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Coastal Wetland Investigations by Airborne LiDAR: A Case Study in the Yellow River Delta, China

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Coastal wetlands are considered the most biologically diverse of all ecosystems. Understanding their structures and functions is important for coastal environmental management and development. Airborne LiDAR (Light Detection and Ranging) has emerged as an effective tool for creating high-resolution digital surface models (DSM, highest elevation points) and digital terrain models (DTM, ground only points), which are vital geographic information sources for various applications in coastal areas, and investigating spatial patterns of vegetation in areas that are difficult to access. This paper investigates LiDAR’s capability for mapping marine wetlands, extracting vegetation and channel networks, and identifying intertidal zones. The Yellow River Delta, China, was selected as a study site to conduct experiments. With only a 4.5-h flight, an area of more than 670 km2 was surveyed with great detail. High-resolution DSMs and DTMs were generated, the vegetation coverage and heights were extracted using methods based on height and multi-return and the results were compared, and the water and tidal channels, which reflect the complete water transport system in the area, were mapped and measured. By combining LiDAR data and local tidal observations, the intertidal zone, which is a significant part of coastal wetlands, is clearly identified.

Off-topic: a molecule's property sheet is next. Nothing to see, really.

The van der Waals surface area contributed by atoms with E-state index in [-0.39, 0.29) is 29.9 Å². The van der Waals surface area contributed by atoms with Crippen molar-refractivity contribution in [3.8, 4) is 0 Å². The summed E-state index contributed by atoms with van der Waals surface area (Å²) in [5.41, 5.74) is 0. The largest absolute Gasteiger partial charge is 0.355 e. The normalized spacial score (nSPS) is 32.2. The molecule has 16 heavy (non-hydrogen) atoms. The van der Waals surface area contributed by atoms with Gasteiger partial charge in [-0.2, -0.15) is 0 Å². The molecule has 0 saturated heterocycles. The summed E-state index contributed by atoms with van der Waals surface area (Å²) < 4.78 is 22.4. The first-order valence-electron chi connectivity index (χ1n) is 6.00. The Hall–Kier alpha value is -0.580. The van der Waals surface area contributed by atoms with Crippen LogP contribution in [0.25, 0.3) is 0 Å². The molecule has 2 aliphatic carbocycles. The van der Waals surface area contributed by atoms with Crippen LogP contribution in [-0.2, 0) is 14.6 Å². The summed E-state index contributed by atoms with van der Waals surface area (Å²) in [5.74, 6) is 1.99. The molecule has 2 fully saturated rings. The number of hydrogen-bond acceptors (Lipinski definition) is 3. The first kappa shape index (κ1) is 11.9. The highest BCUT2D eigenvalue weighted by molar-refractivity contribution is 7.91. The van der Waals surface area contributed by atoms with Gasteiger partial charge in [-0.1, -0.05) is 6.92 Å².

Keywords: DTM; LiDAR; channel network; coastal wetland; vegetation

Document Type: Research Article


Publication date: September 1, 2011

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  • The Marine Technology Society Journal is the flagship publication of the Marine Technology Society. It publishes the highest caliber, peer-reviewed papers on subjects of interest to the society: marine technology, ocean science, marine policy and education. The Journal is dedicated to publishing timely special issues on emerging ocean community concerns while also showcasing general interest and student-authored works.
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